ABSTRACT: Introduction: Gouty arthritis and hyperuricemia have ailed humans for centuries. Recent advances in understanding of the mechanism(s) of their development have changed our perception of the disease process. Despite these gains, the treatment options available are limited. The FDA approval of febuxostat for the treatment of hyperuricemia in gout has been a significant step forward. Since its approval in 2009, febuxostat has proven to be safe and efficacious although concerns remain regarding its long-term effects and superiority to other uricosuric agents, such as allopurinol. Areas covered: A comprehensive literature review of PubMed and Ovid examining clinical trials and post-marketing studies yielded congruent findings on efficacy and safety in elderly populations and those with mild-to-moderate renal/hepatic impairment. A lack of literature and clinical studies was found with regard to comparison of febuxostat to FDA-approved high-dose allopurinol (> 300 mg), the safety of febuxostat in the treatment of severe renal/hepatic impairment and the benefit in the treatment of secondary cases of hyperuricemia. Expert opinion: Febuxostat is effective in the treatment of mild-to-moderate renal/hepatic impairment with dramatic effects on the serum urate level. It can be used safely in patients with hypersensitivity reactions to allopurinol. Further research is needed to determine the long-term benefits and risks.Expert Opinion on Drug Metabolism & Toxicology 04/2014; · 2.94 Impact Factor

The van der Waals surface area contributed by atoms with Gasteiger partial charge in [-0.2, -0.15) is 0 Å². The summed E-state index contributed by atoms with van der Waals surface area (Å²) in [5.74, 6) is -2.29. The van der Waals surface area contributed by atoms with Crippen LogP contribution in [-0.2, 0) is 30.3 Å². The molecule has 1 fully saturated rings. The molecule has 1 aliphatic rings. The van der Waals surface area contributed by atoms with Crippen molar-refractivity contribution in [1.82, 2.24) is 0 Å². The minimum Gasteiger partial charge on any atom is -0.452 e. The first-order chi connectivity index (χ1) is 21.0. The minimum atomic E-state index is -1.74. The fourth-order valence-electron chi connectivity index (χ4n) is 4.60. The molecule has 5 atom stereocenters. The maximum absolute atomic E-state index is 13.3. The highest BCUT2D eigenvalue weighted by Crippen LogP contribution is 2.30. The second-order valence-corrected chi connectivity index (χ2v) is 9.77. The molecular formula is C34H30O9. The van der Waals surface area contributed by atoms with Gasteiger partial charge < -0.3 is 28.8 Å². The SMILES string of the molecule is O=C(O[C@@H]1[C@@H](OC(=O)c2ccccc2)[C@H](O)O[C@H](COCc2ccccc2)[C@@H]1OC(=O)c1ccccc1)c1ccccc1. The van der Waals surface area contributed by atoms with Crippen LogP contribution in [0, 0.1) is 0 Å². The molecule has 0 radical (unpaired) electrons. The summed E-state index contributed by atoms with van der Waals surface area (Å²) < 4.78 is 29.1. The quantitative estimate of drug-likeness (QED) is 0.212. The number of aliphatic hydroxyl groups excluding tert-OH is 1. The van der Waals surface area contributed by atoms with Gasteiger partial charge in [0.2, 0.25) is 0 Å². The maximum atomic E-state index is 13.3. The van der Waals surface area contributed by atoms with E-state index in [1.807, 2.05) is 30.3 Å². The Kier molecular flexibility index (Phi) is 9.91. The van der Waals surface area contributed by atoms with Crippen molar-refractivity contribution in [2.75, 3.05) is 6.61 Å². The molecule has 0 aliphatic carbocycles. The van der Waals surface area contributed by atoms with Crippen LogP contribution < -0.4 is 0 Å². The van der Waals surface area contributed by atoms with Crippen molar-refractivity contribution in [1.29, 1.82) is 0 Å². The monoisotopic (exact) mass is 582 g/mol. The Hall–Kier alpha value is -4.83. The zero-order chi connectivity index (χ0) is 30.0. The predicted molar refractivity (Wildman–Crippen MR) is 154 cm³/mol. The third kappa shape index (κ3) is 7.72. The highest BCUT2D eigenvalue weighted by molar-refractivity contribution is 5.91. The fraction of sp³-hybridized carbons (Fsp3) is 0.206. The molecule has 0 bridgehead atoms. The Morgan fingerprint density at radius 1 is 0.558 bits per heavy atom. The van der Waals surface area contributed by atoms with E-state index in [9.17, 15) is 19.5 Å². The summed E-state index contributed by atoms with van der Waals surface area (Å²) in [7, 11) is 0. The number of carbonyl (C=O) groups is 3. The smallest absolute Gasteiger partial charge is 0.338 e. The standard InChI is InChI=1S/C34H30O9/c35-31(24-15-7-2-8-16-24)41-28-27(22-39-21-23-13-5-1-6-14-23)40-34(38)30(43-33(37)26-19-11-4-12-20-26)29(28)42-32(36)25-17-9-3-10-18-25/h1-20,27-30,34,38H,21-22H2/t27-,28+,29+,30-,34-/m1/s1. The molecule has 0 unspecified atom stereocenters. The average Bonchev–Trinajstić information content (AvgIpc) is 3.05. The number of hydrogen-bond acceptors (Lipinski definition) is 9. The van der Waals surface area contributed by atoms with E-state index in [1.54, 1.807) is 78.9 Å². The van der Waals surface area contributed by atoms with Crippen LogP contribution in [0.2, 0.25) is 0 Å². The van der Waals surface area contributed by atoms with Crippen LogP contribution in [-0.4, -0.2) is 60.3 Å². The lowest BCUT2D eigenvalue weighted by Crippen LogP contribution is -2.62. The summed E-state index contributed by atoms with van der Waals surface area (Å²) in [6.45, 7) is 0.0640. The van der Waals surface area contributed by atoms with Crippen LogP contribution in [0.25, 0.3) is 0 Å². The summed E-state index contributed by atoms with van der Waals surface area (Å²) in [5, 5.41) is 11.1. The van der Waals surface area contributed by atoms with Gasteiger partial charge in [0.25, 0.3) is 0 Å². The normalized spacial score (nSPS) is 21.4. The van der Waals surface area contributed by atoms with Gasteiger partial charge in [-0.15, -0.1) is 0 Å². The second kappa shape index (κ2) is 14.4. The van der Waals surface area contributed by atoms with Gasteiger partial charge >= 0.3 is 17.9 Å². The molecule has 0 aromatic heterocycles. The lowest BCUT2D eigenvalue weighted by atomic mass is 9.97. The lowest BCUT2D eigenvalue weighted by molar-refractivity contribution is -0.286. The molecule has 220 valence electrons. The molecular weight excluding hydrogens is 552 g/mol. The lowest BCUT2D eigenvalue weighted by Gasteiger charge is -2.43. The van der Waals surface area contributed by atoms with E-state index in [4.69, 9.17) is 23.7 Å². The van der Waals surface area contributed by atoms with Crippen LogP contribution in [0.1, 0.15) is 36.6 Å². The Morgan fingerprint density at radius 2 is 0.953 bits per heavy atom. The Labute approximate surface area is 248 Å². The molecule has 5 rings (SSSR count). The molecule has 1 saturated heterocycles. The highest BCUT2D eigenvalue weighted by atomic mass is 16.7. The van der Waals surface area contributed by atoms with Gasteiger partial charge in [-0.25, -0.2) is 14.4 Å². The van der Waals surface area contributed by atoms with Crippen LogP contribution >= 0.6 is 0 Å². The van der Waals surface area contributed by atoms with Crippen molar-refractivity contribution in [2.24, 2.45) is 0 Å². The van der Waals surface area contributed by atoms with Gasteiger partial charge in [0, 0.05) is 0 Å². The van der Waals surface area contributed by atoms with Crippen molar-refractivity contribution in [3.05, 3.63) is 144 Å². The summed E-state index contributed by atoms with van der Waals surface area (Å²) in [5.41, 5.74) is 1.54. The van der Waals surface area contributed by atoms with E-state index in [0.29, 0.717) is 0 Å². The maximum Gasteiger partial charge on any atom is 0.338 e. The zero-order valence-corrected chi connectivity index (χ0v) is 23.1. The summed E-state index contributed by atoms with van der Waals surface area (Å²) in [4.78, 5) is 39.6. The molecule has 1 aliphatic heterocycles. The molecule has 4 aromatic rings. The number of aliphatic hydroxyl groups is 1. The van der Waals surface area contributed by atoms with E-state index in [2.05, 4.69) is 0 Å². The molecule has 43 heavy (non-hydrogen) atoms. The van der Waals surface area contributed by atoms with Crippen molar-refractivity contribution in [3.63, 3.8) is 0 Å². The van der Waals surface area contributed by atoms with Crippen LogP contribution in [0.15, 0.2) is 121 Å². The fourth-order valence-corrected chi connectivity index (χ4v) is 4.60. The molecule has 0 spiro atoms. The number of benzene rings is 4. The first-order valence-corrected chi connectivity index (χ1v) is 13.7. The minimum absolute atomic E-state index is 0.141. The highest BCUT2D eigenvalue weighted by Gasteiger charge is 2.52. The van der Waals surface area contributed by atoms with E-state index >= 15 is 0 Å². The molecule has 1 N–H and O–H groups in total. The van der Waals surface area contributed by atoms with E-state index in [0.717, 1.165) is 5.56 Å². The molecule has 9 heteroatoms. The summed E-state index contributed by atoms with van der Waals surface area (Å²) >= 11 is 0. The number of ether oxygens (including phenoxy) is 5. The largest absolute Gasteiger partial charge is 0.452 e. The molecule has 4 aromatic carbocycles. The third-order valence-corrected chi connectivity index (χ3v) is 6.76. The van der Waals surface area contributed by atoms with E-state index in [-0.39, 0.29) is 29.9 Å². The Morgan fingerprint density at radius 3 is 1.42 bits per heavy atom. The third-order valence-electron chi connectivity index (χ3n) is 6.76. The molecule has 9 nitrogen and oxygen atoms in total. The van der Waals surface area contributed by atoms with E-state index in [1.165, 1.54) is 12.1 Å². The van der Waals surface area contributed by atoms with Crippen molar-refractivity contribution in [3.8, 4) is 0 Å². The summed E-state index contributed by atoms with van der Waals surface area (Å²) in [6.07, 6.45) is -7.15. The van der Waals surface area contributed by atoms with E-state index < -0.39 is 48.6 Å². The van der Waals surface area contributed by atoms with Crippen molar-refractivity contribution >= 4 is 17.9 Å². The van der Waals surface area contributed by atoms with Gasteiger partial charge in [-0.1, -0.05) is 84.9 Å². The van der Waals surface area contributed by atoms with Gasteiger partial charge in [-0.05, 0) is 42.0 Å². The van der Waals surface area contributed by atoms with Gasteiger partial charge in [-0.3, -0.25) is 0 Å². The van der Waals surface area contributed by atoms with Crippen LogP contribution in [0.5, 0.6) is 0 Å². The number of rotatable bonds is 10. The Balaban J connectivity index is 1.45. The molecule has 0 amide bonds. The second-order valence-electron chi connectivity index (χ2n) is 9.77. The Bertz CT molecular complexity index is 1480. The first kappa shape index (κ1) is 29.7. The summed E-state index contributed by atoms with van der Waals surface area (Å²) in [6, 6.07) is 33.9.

Article: TREATMENT OF ACUTE GOUT[Show abstract] [Hide abstract]